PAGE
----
Sofia Gavia is a Fellow and Canvass Lead with Our Climate’s Nebraska team. She is from Omaha, Nebraska and currently receiving her degree in Environmental Studies at the University of Nebraska-Lincoln. She became involved in climate work because she believe climate change is a problem that impacts all of our futures.
For the past five months, I have been leading the voter mobilization efforts in Nebraska. I originally became interested in joining Our Climate’s Voter Mobilization Team because of my history with voting. During the 2016 presidential election, I remember a lot of registration drives taking place in high school, the atmosphere in the school was different as the older students were excited to participate in democracy. Sadly, I was unable to vote due to my age, and I was not alone. Many of my peers were not able to vote, except for them, age wasn’t the barrier it was their citizenship status. This experience made me aware of the privilege I hold as an eligible voter. When I vote I am speaking on the issues that affect the members of my community. Now as an Our Climate Nebraska Canvass Lead, I have been able to learn more about the voting process and empower other young people to vote on issues that matter to them.
Young people have the ability to shape the results of the election, in Nebraska young people have become more politically engaged by lobbying their senators, organizing peaceful demonstrations, and getting educated on the different issues surrounding their communities. The Voter Mobilization Team also seeks to empower the Rising American Electorate (RAE), they include individuals and communities who are consistently underrepresented by their local, state, and federal representatives. In Nebraska, 44% of the RAE are unregistered voters (Nebraska Civic Engagement Table).
Some of the barriers people face when getting to the polls are lack of transportation, they have no time to go to the polls, are unaware of important deadlines and rules, and recently COVID-19 has become a public health issue keeping people physically away from the polls. Luckily I was able to learn that there is a way to overcome these barriers. Through voter education, we can teach voters the different methods to vote in Nebraska. Early voting, both in-person and by mail, can help people vote from the comfort and safety of their homes. Clear messaging on deadlines and rules helps inform voters to make their plans to vote.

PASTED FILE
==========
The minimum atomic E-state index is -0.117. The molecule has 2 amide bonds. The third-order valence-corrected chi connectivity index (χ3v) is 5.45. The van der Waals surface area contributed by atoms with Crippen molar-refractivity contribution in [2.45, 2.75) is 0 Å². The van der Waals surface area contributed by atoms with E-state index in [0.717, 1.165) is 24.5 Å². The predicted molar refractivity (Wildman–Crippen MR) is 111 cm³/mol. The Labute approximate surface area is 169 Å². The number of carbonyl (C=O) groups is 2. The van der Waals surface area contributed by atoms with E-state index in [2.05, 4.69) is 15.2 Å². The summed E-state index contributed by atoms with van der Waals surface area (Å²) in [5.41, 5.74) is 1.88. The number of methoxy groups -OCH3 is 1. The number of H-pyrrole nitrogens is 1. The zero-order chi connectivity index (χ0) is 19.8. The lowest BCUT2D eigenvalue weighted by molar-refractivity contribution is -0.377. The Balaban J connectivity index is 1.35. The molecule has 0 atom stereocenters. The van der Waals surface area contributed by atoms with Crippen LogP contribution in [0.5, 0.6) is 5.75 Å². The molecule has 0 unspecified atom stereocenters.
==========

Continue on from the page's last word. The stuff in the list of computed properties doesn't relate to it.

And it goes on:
Communicating through digital avenues, like social media and text banking, has become vital in voter mobilization and is a skill I am thankful to have learned through my work with Our Climate. I have been able to help organize text banking events leading up to the election in Nebraska. My experience with text banking has been an interesting one. Even though you don’t always get the responses you are looking for, there is always at least one person you end up helping. Being able to help that one person get registered and make a plan to vote is rewarding. I encourage people who want to help get-out-the-vote for this November to help volunteer at text banks or to text three friends to check their voter registration status (visit this site to mobilize your friends). The time to act is now, we need to elect people who will listen to the voices of young people everywhere.